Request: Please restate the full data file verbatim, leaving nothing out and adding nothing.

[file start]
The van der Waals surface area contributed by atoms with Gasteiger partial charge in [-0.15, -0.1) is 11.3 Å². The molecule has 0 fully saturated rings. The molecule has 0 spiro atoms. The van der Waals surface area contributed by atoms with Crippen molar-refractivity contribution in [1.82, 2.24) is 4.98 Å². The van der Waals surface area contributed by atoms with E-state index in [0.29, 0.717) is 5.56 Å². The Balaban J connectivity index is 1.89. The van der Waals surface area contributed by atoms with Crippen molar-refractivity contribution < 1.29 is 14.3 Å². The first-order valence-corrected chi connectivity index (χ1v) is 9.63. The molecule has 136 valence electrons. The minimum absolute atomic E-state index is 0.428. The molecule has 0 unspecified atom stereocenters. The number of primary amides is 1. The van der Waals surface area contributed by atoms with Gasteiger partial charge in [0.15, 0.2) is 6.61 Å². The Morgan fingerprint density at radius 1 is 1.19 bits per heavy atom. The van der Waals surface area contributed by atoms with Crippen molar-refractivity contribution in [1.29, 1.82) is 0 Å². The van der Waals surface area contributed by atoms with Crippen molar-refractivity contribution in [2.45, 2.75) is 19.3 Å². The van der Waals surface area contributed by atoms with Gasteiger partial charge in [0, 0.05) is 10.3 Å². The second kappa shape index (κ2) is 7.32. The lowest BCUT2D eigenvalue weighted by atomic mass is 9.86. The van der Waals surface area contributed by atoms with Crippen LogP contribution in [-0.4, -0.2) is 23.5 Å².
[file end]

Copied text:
The van der Waals surface area contributed by atoms with Gasteiger partial charge in [-0.15, -0.1) is 11.3 Å². The molecule has 0 fully saturated rings. The molecule has 0 spiro atoms. The van der Waals surface area contributed by atoms with Crippen molar-refractivity contribution in [1.82, 2.24) is 4.98 Å². The van der Waals surface area contributed by atoms with E-state index in [0.29, 0.717) is 5.56 Å². The Balaban J connectivity index is 1.89. The van der Waals surface area contributed by atoms with Crippen molar-refractivity contribution < 1.29 is 14.3 Å². The first-order valence-corrected chi connectivity index (χ1v) is 9.63. The molecule has 136 valence electrons. The minimum absolute atomic E-state index is 0.428. The molecule has 0 unspecified atom stereocenters. The number of primary amides is 1. The van der Waals surface area contributed by atoms with Gasteiger partial charge in [0.15, 0.2) is 6.61 Å². The Morgan fingerprint density at radius 1 is 1.19 bits per heavy atom. The van der Waals surface area contributed by atoms with Crippen molar-refractivity contribution in [1.29, 1.82) is 0 Å². The van der Waals surface area contributed by atoms with Crippen molar-refractivity contribution in [2.45, 2.75) is 19.3 Å². The van der Waals surface area contributed by atoms with Gasteiger partial charge in [0, 0.05) is 10.3 Å². The second kappa shape index (κ2) is 7.32. The lowest BCUT2D eigenvalue weighted by atomic mass is 9.86. The van der Waals surface area contributed by atoms with Crippen LogP contribution in [-0.4, -0.2) is 23.5 Å².